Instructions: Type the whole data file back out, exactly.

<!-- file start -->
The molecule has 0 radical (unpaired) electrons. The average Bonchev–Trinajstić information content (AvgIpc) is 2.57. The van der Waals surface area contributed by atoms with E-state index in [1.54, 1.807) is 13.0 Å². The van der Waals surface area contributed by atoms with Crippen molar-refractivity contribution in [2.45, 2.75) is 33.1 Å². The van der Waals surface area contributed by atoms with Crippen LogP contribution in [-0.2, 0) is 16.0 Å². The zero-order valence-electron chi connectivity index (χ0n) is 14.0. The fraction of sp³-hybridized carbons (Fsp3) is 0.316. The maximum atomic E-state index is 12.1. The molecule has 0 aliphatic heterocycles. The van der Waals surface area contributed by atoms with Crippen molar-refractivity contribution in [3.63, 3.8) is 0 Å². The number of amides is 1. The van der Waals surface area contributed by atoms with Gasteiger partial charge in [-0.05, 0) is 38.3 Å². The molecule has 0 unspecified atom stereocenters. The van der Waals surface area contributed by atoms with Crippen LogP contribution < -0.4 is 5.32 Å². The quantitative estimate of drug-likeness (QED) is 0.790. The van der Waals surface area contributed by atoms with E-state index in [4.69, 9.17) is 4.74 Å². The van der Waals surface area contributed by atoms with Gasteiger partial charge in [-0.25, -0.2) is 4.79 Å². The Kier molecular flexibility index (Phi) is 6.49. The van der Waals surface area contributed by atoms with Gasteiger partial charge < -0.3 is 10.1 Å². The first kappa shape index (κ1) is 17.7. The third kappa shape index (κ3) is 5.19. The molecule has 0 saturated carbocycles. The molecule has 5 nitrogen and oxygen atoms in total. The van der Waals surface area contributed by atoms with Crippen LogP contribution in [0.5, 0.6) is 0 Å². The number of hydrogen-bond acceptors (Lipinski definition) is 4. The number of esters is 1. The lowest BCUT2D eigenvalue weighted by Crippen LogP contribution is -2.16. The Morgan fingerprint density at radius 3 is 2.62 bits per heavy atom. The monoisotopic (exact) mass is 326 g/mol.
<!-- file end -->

The molecule has 0 radical (unpaired) electrons. The average Bonchev–Trinajstić information content (AvgIpc) is 2.57. The van der Waals surface area contributed by atoms with E-state index in [1.54, 1.807) is 13.0 Å². The van der Waals surface area contributed by atoms with Crippen molar-refractivity contribution in [2.45, 2.75) is 33.1 Å². The van der Waals surface area contributed by atoms with Crippen LogP contribution in [-0.2, 0) is 16.0 Å². The zero-order valence-electron chi connectivity index (χ0n) is 14.0. The fraction of sp³-hybridized carbons (Fsp3) is 0.316. The maximum atomic E-state index is 12.1. The molecule has 0 aliphatic heterocycles. The van der Waals surface area contributed by atoms with Crippen molar-refractivity contribution in [3.63, 3.8) is 0 Å². The number of amides is 1. The van der Waals surface area contributed by atoms with Gasteiger partial charge in [-0.05, 0) is 38.3 Å². The molecule has 0 unspecified atom stereocenters. The van der Waals surface area contributed by atoms with Crippen LogP contribution < -0.4 is 5.32 Å². The quantitative estimate of drug-likeness (QED) is 0.790. The van der Waals surface area contributed by atoms with E-state index in [4.69, 9.17) is 4.74 Å². The van der Waals surface area contributed by atoms with Gasteiger partial charge in [-0.25, -0.2) is 4.79 Å². The Kier molecular flexibility index (Phi) is 6.49. The van der Waals surface area contributed by atoms with Gasteiger partial charge < -0.3 is 10.1 Å². The first kappa shape index (κ1) is 17.7. The third kappa shape index (κ3) is 5.19. The molecule has 0 saturated carbocycles. The molecule has 5 nitrogen and oxygen atoms in total. The van der Waals surface area contributed by atoms with Crippen LogP contribution in [0.5, 0.6) is 0 Å². The number of hydrogen-bond acceptors (Lipinski definition) is 4. The number of esters is 1. The lowest BCUT2D eigenvalue weighted by Crippen LogP contribution is -2.16. The Morgan fingerprint density at radius 3 is 2.62 bits per heavy atom. The monoisotopic (exact) mass is 326 g/mol.